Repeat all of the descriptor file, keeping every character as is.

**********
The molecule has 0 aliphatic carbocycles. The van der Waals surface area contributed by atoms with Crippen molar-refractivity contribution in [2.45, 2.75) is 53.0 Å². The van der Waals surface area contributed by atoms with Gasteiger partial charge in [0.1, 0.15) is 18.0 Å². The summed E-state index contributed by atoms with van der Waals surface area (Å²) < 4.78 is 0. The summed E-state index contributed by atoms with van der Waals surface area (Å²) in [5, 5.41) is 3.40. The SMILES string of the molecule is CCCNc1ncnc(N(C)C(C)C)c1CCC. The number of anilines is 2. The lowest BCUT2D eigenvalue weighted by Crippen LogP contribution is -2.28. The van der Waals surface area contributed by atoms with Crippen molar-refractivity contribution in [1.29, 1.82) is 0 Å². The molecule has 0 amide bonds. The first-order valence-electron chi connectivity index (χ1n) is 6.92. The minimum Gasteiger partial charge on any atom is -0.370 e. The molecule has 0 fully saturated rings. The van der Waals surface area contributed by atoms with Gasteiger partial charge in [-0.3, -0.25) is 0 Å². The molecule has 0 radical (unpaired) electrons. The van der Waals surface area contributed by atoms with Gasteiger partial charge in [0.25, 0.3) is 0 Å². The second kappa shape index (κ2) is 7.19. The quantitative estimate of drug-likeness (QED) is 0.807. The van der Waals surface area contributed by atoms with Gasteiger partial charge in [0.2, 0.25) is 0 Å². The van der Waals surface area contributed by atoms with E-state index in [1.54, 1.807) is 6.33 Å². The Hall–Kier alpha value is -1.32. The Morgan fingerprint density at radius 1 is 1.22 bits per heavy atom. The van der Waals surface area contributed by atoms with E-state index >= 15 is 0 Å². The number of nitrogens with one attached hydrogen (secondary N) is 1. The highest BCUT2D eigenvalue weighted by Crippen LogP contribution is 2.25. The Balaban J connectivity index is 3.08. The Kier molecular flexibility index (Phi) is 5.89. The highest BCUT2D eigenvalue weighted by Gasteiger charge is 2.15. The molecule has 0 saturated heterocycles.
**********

The molecule has 0 aliphatic carbocycles. The van der Waals surface area contributed by atoms with Crippen molar-refractivity contribution in [2.45, 2.75) is 53.0 Å². The van der Waals surface area contributed by atoms with Gasteiger partial charge in [0.1, 0.15) is 18.0 Å². The summed E-state index contributed by atoms with van der Waals surface area (Å²) < 4.78 is 0. The summed E-state index contributed by atoms with van der Waals surface area (Å²) in [5, 5.41) is 3.40. The SMILES string of the molecule is CCCNc1ncnc(N(C)C(C)C)c1CCC. The number of anilines is 2. The lowest BCUT2D eigenvalue weighted by Crippen LogP contribution is -2.28. The van der Waals surface area contributed by atoms with Crippen molar-refractivity contribution in [1.29, 1.82) is 0 Å². The molecule has 0 amide bonds. The first-order valence-electron chi connectivity index (χ1n) is 6.92. The minimum Gasteiger partial charge on any atom is -0.370 e. The molecule has 0 fully saturated rings. The van der Waals surface area contributed by atoms with Gasteiger partial charge in [-0.3, -0.25) is 0 Å². The molecule has 0 radical (unpaired) electrons. The van der Waals surface area contributed by atoms with Gasteiger partial charge in [0.25, 0.3) is 0 Å². The second kappa shape index (κ2) is 7.19. The quantitative estimate of drug-likeness (QED) is 0.807. The van der Waals surface area contributed by atoms with Gasteiger partial charge in [0.2, 0.25) is 0 Å². The van der Waals surface area contributed by atoms with E-state index in [1.54, 1.807) is 6.33 Å². The Hall–Kier alpha value is -1.32. The Morgan fingerprint density at radius 1 is 1.22 bits per heavy atom. The van der Waals surface area contributed by atoms with E-state index >= 15 is 0 Å². The number of nitrogens with one attached hydrogen (secondary N) is 1. The highest BCUT2D eigenvalue weighted by Crippen LogP contribution is 2.25. The Balaban J connectivity index is 3.08. The Kier molecular flexibility index (Phi) is 5.89. The highest BCUT2D eigenvalue weighted by Gasteiger charge is 2.15. The molecule has 0 saturated heterocycles.